Local dialects not dying out in Denmark

The commonly held belief that Danish dialects are dying out has been refuted by new university research.

Researcher Michael Ejstrup of the University of Southern Denmark claims in his PhD study that there is still a definite language barrier between Eastern and Western Danes who continue to struggle to understand each other, the Copenhagen Post reports.

Far from vanishing, Ejstrup’s research suggests that Danish dialects are thriving. Ejstrup’s doctorate study has focused primarily on vowel sounds and how their pronunciation revealed their geographical origin. The investigation consisted of recordings of speech patterns from 39 people from such linguistically diverse areas as Naestved in southern Zealand, Nyborg on Funen, Sondeberg in southern Jutland, Skjern in west Jutland, Ronne on Bornholm and also Copenhagen.

The candidates who were interviewed had all lived their entire lives at the one location and were all aged between twenty and forty-five years of age. The analysis revealed that there were far more vowel sounds used than the nine alphabetic vowels comprised in the Danish language. Ejstrup discovered that while Copenhageners utilised around 42 distinctive vowel sounds, their counterparts from western Jutland used well over 50.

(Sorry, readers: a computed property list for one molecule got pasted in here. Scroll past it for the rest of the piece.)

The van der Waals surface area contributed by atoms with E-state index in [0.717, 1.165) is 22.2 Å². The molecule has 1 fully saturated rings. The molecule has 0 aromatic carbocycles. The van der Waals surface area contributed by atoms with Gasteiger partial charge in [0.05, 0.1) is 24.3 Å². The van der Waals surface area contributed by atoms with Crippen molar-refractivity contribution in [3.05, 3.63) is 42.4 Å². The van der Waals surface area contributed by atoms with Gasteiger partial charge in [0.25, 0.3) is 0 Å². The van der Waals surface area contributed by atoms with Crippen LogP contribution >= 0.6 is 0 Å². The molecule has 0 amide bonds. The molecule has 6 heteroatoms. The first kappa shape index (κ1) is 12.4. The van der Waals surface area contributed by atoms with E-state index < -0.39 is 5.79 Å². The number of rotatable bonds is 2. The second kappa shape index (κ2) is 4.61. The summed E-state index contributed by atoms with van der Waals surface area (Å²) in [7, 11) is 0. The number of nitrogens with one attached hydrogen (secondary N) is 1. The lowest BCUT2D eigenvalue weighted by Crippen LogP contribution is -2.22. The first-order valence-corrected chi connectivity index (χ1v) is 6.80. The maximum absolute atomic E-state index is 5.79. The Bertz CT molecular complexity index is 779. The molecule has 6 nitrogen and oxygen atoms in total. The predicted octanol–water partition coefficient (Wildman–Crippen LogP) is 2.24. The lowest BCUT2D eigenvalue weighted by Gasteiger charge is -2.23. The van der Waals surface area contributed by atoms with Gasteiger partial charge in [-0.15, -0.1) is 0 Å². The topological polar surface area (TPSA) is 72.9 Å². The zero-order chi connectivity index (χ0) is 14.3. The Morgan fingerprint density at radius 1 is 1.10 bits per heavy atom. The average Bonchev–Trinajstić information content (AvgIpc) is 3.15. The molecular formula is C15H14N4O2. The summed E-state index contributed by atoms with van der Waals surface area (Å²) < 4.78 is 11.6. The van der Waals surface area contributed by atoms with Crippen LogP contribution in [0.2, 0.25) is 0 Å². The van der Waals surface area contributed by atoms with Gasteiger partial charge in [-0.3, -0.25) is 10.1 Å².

Ejstrup said popular claims that Danish dialects were dying out were simply untrue. He theorised that the misconception stemmed from modern children not speaking the same way as their grandparents. Although regional dialects may not be inherited, they still retain their influence, according to the research.
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